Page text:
Focus on accomplishments instead of activities. If you want to grab the attention of your readers and separate yourself from you peers, demonstrate that you not only completed the tasks on your resume, but that you also excelled at them. Describe an award that you won, a challenge you overcame or a new initiative that you launched.
Provide evidence instead of attributes. Many people use words such as “hard working” and “effective communicator” to describe themselves. These are empty statements. Anyone can say that they work hard. Earn credibility by showing instead of telling. For example, if you suspect that they desire a strong work ethic, you could provide evidence by stating, “During my annual appraisal, my supervisor described me as. . ..” Perhaps you demonstrated your work ethic by juggling a part-time job and a leadership position on campus in addition to pursuing a rigorous course load. Maybe you point to a perfect attendance award or the fact that you were asked by your supervisor to train others as the result of your leadership. Framing your experience in this context will prove your qualifications for the position.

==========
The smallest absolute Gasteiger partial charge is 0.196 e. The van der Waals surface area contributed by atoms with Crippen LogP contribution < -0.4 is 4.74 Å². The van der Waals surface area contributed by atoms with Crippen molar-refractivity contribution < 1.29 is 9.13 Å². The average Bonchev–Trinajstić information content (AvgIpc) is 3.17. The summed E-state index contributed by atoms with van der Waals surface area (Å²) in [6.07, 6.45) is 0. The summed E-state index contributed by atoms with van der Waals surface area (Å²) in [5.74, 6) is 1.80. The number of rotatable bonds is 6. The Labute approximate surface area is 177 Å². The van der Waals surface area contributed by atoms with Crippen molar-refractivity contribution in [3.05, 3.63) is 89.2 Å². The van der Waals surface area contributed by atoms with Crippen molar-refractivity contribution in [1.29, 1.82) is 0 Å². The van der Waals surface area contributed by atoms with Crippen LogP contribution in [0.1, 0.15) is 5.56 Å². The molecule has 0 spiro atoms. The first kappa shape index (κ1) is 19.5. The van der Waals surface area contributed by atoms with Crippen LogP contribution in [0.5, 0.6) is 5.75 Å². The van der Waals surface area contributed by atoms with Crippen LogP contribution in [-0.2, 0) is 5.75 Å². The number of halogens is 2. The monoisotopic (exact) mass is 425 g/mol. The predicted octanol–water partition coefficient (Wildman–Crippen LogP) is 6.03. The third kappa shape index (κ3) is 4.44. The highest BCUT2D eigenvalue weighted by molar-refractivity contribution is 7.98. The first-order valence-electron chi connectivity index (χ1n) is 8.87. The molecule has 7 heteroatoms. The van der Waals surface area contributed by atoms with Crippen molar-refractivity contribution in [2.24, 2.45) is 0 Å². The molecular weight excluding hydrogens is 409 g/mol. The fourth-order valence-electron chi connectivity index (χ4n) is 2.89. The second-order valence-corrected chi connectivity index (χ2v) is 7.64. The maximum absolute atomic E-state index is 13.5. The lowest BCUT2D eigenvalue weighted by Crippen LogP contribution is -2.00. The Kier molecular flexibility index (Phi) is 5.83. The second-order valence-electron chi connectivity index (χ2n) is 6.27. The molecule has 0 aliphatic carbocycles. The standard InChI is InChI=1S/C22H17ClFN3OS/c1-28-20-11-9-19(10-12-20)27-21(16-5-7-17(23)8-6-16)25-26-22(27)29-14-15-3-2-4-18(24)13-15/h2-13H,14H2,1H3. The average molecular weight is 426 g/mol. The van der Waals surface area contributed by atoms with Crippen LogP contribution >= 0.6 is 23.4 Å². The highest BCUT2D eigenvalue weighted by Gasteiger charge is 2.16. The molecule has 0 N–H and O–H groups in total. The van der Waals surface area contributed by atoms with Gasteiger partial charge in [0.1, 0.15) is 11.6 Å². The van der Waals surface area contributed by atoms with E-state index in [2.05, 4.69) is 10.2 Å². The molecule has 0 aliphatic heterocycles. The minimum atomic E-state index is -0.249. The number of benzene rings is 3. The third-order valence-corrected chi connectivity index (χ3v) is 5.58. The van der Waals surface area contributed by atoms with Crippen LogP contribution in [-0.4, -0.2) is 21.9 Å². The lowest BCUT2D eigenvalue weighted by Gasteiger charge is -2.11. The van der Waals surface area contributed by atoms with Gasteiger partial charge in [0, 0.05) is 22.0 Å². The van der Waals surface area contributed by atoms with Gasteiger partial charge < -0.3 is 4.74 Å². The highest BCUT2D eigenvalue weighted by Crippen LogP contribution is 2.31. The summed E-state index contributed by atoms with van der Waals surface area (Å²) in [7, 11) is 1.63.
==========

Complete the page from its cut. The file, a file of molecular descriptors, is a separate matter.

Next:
Emphasize benefits instead of features. If you do not emphasize results, your accomplishments and evidence may become empty features. Captivate your readers by demonstrating the value you will bring to their organization. For example, if you are pursuing a human resources career, you could state the following: “Contributed to a 15 percent increase in employee retention by launching a new orientation program.” Your readers also want to increase their retention, so this will captivate them.
You can identify your accomplishments by asking yourself the following questions:
- How have you improved the organizations with which you have been involved?
- How is success defined and measured in your field? Is it patient satisfaction, employee retention, or annual sales? Become familiar with the performance metrics for your field, organization and department.